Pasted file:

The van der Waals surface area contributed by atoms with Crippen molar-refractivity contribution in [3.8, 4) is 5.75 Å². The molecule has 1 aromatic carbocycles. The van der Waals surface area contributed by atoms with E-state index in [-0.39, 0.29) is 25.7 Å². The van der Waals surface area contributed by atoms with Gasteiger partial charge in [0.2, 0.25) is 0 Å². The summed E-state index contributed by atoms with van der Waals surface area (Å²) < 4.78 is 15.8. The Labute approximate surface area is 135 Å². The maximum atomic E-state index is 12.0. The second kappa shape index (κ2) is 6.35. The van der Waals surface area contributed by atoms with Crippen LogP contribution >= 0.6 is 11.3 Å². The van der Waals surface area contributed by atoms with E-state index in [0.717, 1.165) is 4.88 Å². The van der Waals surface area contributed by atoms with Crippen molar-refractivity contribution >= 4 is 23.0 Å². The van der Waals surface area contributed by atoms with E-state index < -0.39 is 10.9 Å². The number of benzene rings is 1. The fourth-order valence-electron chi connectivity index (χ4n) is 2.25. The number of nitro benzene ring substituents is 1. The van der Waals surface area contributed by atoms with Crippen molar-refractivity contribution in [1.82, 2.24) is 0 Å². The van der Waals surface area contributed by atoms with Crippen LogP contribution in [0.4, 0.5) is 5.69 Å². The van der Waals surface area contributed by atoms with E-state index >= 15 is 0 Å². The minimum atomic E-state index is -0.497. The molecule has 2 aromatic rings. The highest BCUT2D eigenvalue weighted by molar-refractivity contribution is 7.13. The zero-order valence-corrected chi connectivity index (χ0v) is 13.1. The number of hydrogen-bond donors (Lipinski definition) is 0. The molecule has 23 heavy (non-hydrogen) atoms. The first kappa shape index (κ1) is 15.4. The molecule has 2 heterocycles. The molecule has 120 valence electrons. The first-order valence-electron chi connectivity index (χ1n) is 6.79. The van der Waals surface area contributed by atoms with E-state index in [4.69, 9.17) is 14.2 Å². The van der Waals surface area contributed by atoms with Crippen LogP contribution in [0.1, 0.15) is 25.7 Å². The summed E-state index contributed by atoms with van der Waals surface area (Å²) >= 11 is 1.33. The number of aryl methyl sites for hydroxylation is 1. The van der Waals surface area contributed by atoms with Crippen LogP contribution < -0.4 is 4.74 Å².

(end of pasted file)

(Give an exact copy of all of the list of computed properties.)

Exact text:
The van der Waals surface area contributed by atoms with Crippen molar-refractivity contribution in [3.8, 4) is 5.75 Å². The molecule has 1 aromatic carbocycles. The van der Waals surface area contributed by atoms with E-state index in [-0.39, 0.29) is 25.7 Å². The van der Waals surface area contributed by atoms with Gasteiger partial charge in [0.2, 0.25) is 0 Å². The summed E-state index contributed by atoms with van der Waals surface area (Å²) < 4.78 is 15.8. The Labute approximate surface area is 135 Å². The maximum atomic E-state index is 12.0. The second kappa shape index (κ2) is 6.35. The van der Waals surface area contributed by atoms with Crippen LogP contribution >= 0.6 is 11.3 Å². The van der Waals surface area contributed by atoms with E-state index in [0.717, 1.165) is 4.88 Å². The van der Waals surface area contributed by atoms with Crippen molar-refractivity contribution >= 4 is 23.0 Å². The van der Waals surface area contributed by atoms with E-state index < -0.39 is 10.9 Å². The number of benzene rings is 1. The fourth-order valence-electron chi connectivity index (χ4n) is 2.25. The number of nitro benzene ring substituents is 1. The van der Waals surface area contributed by atoms with Crippen molar-refractivity contribution in [1.82, 2.24) is 0 Å². The van der Waals surface area contributed by atoms with Crippen LogP contribution in [0.4, 0.5) is 5.69 Å². The van der Waals surface area contributed by atoms with E-state index >= 15 is 0 Å². The minimum atomic E-state index is -0.497. The molecule has 2 aromatic rings. The highest BCUT2D eigenvalue weighted by molar-refractivity contribution is 7.13. The zero-order valence-corrected chi connectivity index (χ0v) is 13.1. The number of hydrogen-bond donors (Lipinski definition) is 0. The molecule has 23 heavy (non-hydrogen) atoms. The first kappa shape index (κ1) is 15.4. The molecule has 2 heterocycles. The molecule has 120 valence electrons. The first-order valence-electron chi connectivity index (χ1n) is 6.79. The van der Waals surface area contributed by atoms with E-state index in [4.69, 9.17) is 14.2 Å². The van der Waals surface area contributed by atoms with Crippen LogP contribution in [0.1, 0.15) is 25.7 Å². The summed E-state index contributed by atoms with van der Waals surface area (Å²) >= 11 is 1.33. The number of aryl methyl sites for hydroxylation is 1. The van der Waals surface area contributed by atoms with Crippen LogP contribution < -0.4 is 4.74 Å².